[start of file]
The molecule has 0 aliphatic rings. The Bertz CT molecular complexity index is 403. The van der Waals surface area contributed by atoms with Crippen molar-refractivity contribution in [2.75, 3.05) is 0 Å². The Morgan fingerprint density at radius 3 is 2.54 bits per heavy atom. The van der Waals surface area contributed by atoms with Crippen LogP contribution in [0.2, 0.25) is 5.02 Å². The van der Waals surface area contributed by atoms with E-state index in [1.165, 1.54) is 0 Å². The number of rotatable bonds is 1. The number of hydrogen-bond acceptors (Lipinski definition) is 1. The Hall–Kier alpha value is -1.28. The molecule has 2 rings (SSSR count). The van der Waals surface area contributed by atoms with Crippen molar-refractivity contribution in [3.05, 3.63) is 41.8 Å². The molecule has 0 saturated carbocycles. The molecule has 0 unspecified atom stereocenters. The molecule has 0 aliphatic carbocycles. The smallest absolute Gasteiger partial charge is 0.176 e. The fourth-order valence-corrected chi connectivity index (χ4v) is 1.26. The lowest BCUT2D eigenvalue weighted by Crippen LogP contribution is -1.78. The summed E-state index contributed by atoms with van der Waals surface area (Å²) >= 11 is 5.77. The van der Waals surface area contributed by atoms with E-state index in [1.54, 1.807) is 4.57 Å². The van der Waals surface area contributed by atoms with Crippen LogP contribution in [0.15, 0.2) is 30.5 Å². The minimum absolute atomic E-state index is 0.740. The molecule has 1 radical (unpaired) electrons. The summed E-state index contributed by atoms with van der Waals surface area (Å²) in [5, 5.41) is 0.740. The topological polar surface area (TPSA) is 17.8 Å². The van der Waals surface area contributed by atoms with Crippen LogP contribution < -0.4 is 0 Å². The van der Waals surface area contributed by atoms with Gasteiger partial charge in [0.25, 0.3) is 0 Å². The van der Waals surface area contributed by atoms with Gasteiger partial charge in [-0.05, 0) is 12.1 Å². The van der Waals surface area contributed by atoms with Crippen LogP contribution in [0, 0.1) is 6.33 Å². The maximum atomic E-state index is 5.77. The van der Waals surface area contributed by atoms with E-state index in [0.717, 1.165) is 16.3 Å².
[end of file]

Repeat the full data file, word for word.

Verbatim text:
The molecule has 0 aliphatic rings. The Bertz CT molecular complexity index is 403. The van der Waals surface area contributed by atoms with Crippen molar-refractivity contribution in [2.75, 3.05) is 0 Å². The Morgan fingerprint density at radius 3 is 2.54 bits per heavy atom. The van der Waals surface area contributed by atoms with Crippen LogP contribution in [0.2, 0.25) is 5.02 Å². The van der Waals surface area contributed by atoms with E-state index in [1.165, 1.54) is 0 Å². The number of rotatable bonds is 1. The number of hydrogen-bond acceptors (Lipinski definition) is 1. The Hall–Kier alpha value is -1.28. The molecule has 2 rings (SSSR count). The van der Waals surface area contributed by atoms with Crippen molar-refractivity contribution in [3.05, 3.63) is 41.8 Å². The molecule has 0 saturated carbocycles. The molecule has 0 unspecified atom stereocenters. The molecule has 0 aliphatic carbocycles. The smallest absolute Gasteiger partial charge is 0.176 e. The fourth-order valence-corrected chi connectivity index (χ4v) is 1.26. The lowest BCUT2D eigenvalue weighted by Crippen LogP contribution is -1.78. The summed E-state index contributed by atoms with van der Waals surface area (Å²) >= 11 is 5.77. The van der Waals surface area contributed by atoms with E-state index in [1.54, 1.807) is 4.57 Å². The van der Waals surface area contributed by atoms with Crippen LogP contribution in [0.15, 0.2) is 30.5 Å². The minimum absolute atomic E-state index is 0.740. The molecule has 1 radical (unpaired) electrons. The summed E-state index contributed by atoms with van der Waals surface area (Å²) in [5, 5.41) is 0.740. The topological polar surface area (TPSA) is 17.8 Å². The van der Waals surface area contributed by atoms with Crippen LogP contribution < -0.4 is 0 Å². The van der Waals surface area contributed by atoms with Gasteiger partial charge in [0.25, 0.3) is 0 Å². The van der Waals surface area contributed by atoms with Gasteiger partial charge in [-0.05, 0) is 12.1 Å². The van der Waals surface area contributed by atoms with Crippen LogP contribution in [0, 0.1) is 6.33 Å². The maximum atomic E-state index is 5.77. The van der Waals surface area contributed by atoms with E-state index in [0.717, 1.165) is 16.3 Å².